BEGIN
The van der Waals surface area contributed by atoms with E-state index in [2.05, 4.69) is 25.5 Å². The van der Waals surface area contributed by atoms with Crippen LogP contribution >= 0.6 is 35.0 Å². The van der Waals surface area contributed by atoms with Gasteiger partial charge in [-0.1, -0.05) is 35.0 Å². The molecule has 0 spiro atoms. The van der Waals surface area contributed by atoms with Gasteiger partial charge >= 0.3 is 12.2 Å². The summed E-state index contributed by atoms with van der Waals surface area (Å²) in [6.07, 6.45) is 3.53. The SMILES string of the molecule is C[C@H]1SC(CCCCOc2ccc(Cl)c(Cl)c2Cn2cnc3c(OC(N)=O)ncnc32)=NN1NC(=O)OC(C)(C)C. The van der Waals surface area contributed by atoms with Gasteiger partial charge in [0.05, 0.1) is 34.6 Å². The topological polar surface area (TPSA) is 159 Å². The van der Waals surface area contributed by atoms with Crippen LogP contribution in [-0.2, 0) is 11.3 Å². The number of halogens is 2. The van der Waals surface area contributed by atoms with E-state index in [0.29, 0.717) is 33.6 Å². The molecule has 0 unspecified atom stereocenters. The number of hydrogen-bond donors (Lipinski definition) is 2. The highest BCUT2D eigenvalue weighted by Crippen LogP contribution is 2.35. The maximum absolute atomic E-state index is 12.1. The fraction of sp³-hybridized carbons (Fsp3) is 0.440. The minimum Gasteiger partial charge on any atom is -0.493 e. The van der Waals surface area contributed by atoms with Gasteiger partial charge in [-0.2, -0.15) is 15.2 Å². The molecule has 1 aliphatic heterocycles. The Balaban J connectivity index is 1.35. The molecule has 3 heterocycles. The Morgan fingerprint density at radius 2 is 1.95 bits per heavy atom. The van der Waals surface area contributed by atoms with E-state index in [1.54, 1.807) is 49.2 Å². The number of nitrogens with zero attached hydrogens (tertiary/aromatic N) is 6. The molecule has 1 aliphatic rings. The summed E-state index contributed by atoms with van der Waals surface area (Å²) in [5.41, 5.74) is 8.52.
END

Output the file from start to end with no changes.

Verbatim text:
The van der Waals surface area contributed by atoms with E-state index in [2.05, 4.69) is 25.5 Å². The van der Waals surface area contributed by atoms with Crippen LogP contribution >= 0.6 is 35.0 Å². The van der Waals surface area contributed by atoms with Gasteiger partial charge in [-0.1, -0.05) is 35.0 Å². The molecule has 0 spiro atoms. The van der Waals surface area contributed by atoms with Gasteiger partial charge >= 0.3 is 12.2 Å². The summed E-state index contributed by atoms with van der Waals surface area (Å²) in [6.07, 6.45) is 3.53. The SMILES string of the molecule is C[C@H]1SC(CCCCOc2ccc(Cl)c(Cl)c2Cn2cnc3c(OC(N)=O)ncnc32)=NN1NC(=O)OC(C)(C)C. The van der Waals surface area contributed by atoms with Gasteiger partial charge in [0.05, 0.1) is 34.6 Å². The topological polar surface area (TPSA) is 159 Å². The van der Waals surface area contributed by atoms with Crippen LogP contribution in [-0.2, 0) is 11.3 Å². The number of halogens is 2. The van der Waals surface area contributed by atoms with E-state index in [0.29, 0.717) is 33.6 Å². The molecule has 0 unspecified atom stereocenters. The number of hydrogen-bond donors (Lipinski definition) is 2. The highest BCUT2D eigenvalue weighted by Crippen LogP contribution is 2.35. The maximum absolute atomic E-state index is 12.1. The fraction of sp³-hybridized carbons (Fsp3) is 0.440. The minimum Gasteiger partial charge on any atom is -0.493 e. The van der Waals surface area contributed by atoms with Gasteiger partial charge in [-0.2, -0.15) is 15.2 Å². The molecule has 1 aliphatic heterocycles. The Balaban J connectivity index is 1.35. The molecule has 3 heterocycles. The Morgan fingerprint density at radius 2 is 1.95 bits per heavy atom. The van der Waals surface area contributed by atoms with E-state index in [1.54, 1.807) is 49.2 Å². The number of nitrogens with zero attached hydrogens (tertiary/aromatic N) is 6. The molecule has 1 aliphatic rings. The summed E-state index contributed by atoms with van der Waals surface area (Å²) in [5.41, 5.74) is 8.52.